Saturday, November 5, 2016

Madam President: The Secret Presidency of Edith Wilson by William Hazelgrove

Available in Kindle, Hardcover, MP3CD, and Audible here!

The Secret Presidency of Edith Wilson

Literary Guild Selection 
History Book Club Selection
Movie Rights Optioned by Storyline Entertainment 
Foreword Reviews Five Stars 

After President Woodrow Wilson suffered a paralyzing stroke in the fall of 1919, his wife, First Lady Edith Wilson, began to handle the day-to-day responsibilities of the Executive Office. Mrs. Wilson had had little formal education and had only been married to President Wilson for four years; yet, in the tenuous peace following the end of World War I, Mrs. Wilson dedicated herself to managing the office of the President, reading all correspondence intended for her bedridden husband. Though her Oval Office authority was acknowledged in Washington, D.C. circles at the time--one senator called her "the Presidentress who had fulfilled the dream of suffragettes by changing her title from First Lady to Acting First Man"--her legacy as "First Woman President" is now largely forgotten.

William Hazelgrove's Madam President is a vivid, engaging portrait of the woman who became the acting President of the United States in 1919, months before women officially won the right to vote. Movie Rights Optioned by Storyline Entertainment. A Selection of the History Book Club, Military Book Club, and Conservative Book Club. 

From the Inside Flap
With the possibility of our First Woman President on the horizon, it is amazing to think that Edith Wilson ruled the White House almost a hundred years ago. Taking over from her ailing husband she had only two years of schooling and had been married to Woodrow Wilson for four years when she found the reins of power in her lap. Edith Wilson had to finish up the negotiations for the end of World War I while keeping her husband alive as suffragettes protested outside the White House for the vote. This riveting story of a very unique woman who ran the country for almost two years can finally be told on the eve of another possible woman in the White House. Edith Wilson can teach us a lot about a potential Hillary Clinton presidency as she governed with a sick husband at her back and a country recovering from World War I.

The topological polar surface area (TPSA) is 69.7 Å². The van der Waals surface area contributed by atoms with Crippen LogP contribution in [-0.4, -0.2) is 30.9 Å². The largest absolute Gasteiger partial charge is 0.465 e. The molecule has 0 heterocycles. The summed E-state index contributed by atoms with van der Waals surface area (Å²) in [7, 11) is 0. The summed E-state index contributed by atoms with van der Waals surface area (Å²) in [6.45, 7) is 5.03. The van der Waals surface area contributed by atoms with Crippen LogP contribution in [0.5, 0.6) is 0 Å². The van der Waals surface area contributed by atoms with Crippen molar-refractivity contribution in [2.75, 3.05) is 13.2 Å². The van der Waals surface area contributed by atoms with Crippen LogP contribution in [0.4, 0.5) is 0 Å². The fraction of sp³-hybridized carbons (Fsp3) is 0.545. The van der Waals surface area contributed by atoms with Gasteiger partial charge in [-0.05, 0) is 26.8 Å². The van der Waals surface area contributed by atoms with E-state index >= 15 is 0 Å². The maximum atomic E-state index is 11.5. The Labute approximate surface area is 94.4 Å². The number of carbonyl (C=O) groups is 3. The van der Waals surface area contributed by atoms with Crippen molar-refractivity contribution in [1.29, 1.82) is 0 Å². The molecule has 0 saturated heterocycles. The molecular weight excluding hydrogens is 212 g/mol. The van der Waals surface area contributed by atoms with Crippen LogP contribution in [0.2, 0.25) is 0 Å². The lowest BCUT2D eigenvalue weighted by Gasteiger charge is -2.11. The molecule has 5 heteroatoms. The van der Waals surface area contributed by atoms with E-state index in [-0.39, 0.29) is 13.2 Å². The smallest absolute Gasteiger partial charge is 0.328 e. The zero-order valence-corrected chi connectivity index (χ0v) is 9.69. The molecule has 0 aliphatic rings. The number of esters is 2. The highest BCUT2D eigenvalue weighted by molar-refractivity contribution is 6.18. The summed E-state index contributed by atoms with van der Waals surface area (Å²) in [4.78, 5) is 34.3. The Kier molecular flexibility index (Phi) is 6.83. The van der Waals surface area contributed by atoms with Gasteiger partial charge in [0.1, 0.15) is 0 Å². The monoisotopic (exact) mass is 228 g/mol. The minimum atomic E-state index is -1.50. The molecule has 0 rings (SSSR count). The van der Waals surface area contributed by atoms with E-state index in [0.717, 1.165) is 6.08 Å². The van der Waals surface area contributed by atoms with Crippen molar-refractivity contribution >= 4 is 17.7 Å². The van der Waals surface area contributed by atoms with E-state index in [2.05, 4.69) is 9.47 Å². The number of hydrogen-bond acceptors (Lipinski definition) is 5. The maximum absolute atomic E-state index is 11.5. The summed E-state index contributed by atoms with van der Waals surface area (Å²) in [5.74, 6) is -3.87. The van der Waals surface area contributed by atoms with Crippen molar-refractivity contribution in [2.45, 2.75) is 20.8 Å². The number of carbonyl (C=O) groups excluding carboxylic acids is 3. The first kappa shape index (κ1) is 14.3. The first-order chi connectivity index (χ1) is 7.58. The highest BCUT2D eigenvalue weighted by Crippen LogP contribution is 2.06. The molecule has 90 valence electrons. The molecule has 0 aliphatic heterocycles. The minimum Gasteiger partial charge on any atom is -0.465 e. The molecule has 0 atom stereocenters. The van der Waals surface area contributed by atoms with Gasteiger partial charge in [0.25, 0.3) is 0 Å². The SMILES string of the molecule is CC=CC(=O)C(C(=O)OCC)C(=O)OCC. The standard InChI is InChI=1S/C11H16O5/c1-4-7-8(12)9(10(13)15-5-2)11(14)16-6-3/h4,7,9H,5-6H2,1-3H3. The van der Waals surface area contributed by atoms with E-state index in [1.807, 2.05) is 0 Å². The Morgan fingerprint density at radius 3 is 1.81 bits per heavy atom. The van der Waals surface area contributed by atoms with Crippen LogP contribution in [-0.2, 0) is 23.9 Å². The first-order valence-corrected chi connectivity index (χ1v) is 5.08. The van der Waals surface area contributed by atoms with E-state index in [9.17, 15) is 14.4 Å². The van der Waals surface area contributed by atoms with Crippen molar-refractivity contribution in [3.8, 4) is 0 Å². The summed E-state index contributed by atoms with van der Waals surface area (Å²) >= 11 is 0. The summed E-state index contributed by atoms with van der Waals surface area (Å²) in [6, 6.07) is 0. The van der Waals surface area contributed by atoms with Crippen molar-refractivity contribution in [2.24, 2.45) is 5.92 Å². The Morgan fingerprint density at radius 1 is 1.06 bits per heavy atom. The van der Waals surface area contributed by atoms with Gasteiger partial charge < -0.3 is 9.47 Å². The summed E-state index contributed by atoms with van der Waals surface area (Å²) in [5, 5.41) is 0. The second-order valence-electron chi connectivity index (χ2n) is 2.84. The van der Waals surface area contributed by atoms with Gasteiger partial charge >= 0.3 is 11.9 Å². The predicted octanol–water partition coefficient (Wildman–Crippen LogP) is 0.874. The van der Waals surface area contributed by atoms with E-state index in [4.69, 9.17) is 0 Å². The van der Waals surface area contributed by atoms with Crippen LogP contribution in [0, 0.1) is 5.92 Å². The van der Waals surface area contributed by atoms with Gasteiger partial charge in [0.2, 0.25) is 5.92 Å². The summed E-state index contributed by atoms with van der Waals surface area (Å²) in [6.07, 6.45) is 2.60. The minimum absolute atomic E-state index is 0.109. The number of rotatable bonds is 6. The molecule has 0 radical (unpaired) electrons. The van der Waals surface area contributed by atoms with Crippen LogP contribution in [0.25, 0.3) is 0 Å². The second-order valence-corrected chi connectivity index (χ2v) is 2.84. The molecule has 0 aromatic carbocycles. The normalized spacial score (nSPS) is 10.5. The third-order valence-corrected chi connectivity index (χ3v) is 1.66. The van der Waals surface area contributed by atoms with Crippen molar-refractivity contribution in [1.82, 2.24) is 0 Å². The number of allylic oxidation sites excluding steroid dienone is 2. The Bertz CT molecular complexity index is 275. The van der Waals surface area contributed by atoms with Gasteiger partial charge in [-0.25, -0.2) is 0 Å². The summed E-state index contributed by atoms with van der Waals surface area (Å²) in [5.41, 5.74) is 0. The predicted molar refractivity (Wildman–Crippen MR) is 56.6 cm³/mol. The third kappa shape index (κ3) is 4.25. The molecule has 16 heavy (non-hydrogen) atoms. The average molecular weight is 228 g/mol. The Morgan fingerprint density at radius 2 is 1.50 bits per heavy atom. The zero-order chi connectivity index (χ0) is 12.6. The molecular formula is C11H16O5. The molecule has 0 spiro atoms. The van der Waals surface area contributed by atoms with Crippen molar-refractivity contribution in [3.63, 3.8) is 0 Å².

From the Back Cover
"An amazing secret unveiled about our country's past! Before women could
vote, one woman became the acting president through a twist of fate and
love for her husband, President Woodrow Wilson. William Hazelgrove's
riveting style lets us into the backrooms of the White House to see how a
woman who had only two years of formal education was able to pull it
off--and do it for two years. Incredible. A great read--and ride!"
-- Robin Hutton, author of the New York Times bestselling
Sgt. Reckless

"Heritage and history! William Hazelgrove chronicles Edith Bolling
Wilson's strong, independent nature in his enlightened account of one of
the most controversial but powerful women of the twentieth century. The
reader comes away with a new appreciation for Mrs. Wilson's selfless
motives and a better understanding of why this progressive Virginian has
been called Madam President."
-- FARRON SMITH, founder of the Edith Bolling Wilson Birthplace
Foundation and Museum

William Elliott Hazelgrove is the best-selling author of ten novels and three works of nonfiction. Ripples, Tobacco Sticks, Mica Highways, Rocket Man, The Pitcher, Real Santa, Jackpine, My Best Year, The Bad Author, The Pitcher 2, Madam President The Secret Presidency of Edith Wilson, Forging a President, How the Wild West Created Teddy Roosevelt, and Gangsters and Nymphs

Hazelgrove's books have received starred reviews in Publisher Weekly and Booklist, Book of the Month Selections, Literary Guild Selections, History Book Club Selections, Junior Library Guild Selections, ALA Editor’s Choice Awards and optioned for the movies. He was the Ernest Hemingway Writer in Residence where he wrote in the attic of Ernest Hemingway's birthplace. He has written articles and reviews for USA Today and other publications. He has been the subject of interviews in NPR's All Things Considered along with features in The New York Times, LA Times, Chicago Tribune, Chicago Sun Times, Richmond Times Dispatch, USA Today, People, Channel 11, NBC, WBEZ, WGN. The Pitcher is a Junior Library Guild Selection and was chosen Book of the Year by Books and Authors. 

He runs a political cultural blog, The View From Hemingway's Attic.

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